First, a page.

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Arbitration Blocked by Federal Judge in Haitian Radio Dispute

Saturday, January, 17, 2015


An agreement between telecommunications company Teleco and mobile phone company Haitel that required Teleco to accept payments in shares instead of cash and to resolve all disputes in binding arbitration in Bermuda cannot be enforced, according to a Federal Judge in Haiti, because the Teleco official who entered into the deal on behalf of the company was not officially authorized to do so.

 

Teleco originally entered into a deal with Haitel to use a radio wave band that Haitel had the rights to.  Haitel is currently in bankruptcy proceedings, and its assets have been seized by the government of Haiti.  Teleco had purchased a 15-year lease of the radio band in 1998.  The deal required an up-front payment to Teleco of $14.5 million and a 5% payment of Haitel’s net profits annually.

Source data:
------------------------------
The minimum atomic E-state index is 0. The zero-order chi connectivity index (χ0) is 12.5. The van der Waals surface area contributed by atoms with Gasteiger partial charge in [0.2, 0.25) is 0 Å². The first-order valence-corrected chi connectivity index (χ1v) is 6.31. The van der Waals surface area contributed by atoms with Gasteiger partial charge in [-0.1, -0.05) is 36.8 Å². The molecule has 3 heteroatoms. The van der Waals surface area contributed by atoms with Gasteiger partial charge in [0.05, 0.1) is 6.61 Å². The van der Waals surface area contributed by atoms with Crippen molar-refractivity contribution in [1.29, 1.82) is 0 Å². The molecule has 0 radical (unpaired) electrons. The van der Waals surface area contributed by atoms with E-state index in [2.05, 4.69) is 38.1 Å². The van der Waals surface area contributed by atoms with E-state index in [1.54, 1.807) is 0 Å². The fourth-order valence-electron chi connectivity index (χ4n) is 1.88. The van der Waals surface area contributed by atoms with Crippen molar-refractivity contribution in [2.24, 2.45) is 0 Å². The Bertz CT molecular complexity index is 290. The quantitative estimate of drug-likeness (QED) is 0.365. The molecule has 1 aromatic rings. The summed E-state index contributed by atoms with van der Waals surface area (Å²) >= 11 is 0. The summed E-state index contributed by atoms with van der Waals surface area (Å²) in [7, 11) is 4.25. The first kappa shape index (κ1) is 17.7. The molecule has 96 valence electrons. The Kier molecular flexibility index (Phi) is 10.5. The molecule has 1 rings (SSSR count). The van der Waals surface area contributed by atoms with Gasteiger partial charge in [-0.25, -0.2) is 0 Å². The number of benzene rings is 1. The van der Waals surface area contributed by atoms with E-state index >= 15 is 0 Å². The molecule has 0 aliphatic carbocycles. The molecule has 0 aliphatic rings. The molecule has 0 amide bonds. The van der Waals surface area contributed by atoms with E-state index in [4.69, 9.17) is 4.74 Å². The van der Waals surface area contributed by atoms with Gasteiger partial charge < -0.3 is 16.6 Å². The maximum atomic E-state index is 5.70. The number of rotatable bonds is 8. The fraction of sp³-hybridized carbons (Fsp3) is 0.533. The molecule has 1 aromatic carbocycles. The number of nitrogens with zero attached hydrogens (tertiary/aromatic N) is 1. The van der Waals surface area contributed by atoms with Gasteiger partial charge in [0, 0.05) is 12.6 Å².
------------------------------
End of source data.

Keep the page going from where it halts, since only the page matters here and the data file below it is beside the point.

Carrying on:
A few months later, Teleco’s General Director Julio Cadet contacted Haitel to direct that Haitel shares should be used for the $14.5 million payment.  Cadet was not a member of the board of directors of Teleco at the time, and was not authorized to make this change to their agreement.  The arbitration clause was also part of this unauthorized agreement.

 

The Teleco board became aware of the unauthorized agreement when it demanded payment of the $14.5 million and subsequent fees in 2006.  Teleco sued Haitel shortly afterwards for breach of contract.  The litigation is still pending at Haiti’s high court.  Six years after the suit was filed, Haitel attempted to force arbitration, citing the agreement that Cadet signed.